March 16, 2022
By Nidhi Verma and Rajendra Jadhav
NEW DELHI (Reuters) – India is stepping up imports of fertilizers from countries, including Canada and Israel, to secure sufficient supplies for next summer’s sowing period following the suspension of missions caused by Russia’s invasion of Ukraine.
India is a leading importer of fertilizers for its vast agricultural sector, which employs about 60% of the country’s workforce and accounts for 15% of the $ 2.7 trillion economy.
“This time we have made preparations in advance for the kharif season (summer sowing). “We need about 30 million tonnes of fertilizer and there are regulations,” Fertilizer Minister Mansukh Mandaviya told Reuters, without elaborating.
He said India would have a comfortable opening stock, about a quarter of the total amount of fertilizer needed for the summer season.
Indian farmers usually start planting crops such as rice, cotton and soybeans when the monsoons arrive in June.
To fertilize crops, India depends on imports for the entire annual consumption of 4 to 5 million tonnes of potash and ships in one third of it from Belarus and Russia.
Inland Belarus uses ports in Russia and Lithuania for its exports.
Following Russia’s invasion of Ukraine, shipping lanes were closed and Western sanctions on Moscow, which described its actions in Ukraine as a “special military operation,” hampered trade with Russian and Belarusian companies.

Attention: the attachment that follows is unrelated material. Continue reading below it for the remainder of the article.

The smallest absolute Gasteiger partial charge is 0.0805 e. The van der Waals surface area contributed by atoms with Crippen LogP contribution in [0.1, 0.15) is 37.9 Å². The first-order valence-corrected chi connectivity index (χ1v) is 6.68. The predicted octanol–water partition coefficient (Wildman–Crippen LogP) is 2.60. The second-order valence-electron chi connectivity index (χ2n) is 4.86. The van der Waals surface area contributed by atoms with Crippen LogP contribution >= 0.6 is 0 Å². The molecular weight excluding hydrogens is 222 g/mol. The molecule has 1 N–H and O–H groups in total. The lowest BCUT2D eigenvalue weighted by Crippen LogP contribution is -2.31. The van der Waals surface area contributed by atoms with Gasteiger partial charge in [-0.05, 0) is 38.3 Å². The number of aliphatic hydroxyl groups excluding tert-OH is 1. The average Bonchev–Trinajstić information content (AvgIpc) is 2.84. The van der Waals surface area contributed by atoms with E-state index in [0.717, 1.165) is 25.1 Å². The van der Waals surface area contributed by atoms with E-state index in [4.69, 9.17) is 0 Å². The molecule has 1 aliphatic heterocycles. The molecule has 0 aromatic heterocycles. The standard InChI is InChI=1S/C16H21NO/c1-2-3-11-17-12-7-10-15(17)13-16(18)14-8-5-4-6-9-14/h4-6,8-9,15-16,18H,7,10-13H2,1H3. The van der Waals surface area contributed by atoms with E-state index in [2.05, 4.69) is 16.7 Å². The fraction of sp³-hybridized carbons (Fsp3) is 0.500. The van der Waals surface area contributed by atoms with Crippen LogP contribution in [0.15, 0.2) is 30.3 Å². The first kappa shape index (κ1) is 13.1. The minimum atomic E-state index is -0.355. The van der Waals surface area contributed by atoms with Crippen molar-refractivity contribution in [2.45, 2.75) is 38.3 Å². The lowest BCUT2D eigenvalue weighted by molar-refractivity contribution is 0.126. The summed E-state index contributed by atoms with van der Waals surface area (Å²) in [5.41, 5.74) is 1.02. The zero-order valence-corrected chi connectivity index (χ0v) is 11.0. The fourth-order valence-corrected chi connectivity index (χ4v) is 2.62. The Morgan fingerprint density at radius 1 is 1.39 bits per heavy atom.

Indian Potash Ltd (IPL) increased imports from Canada, Israel and Jordan.
It will buy 1.2 million tonnes of potash from Canada, 600,000 tonnes from Israel and 300,000 from Jordan in 2022 to partially replace supplies from Russia and Belarus, several sources said.
A senior industry official who declined to be named said IPL was trying to ensure that a “significant number of shipments” would arrive before June to avoid any shortages during the sowing season.
India was close to signing a three-year fertilizer import agreement with Russia during Mandaviya’s visit to Moscow scheduled for this month. The visit was postponed after the invasion of Ukraine, which began on February 24.
One source said India could try to sign the deal again “when the situation improves”.
Traditionally, India has used prices made in agreements with Belarus and Russia as a reference point for supplies from other countries. For 2022, Canada has emerged as the price setter, sources said.
IPL buys potash from companies in Canada and Israel at $ 590 per tonne on a six-month credit basis in 2022. IPL declined to comment.
India also relies on Russia and Belarus for compound fertilizers that provide more than one crop nutrient.
To help replenish lost stocks of nitrogen, phosphates and potash, Indian companies are also increasing supplies from Saudi Arabia and Morocco, sources said.
(Report by Nidhi Verma; edited by Barbara Lewis)
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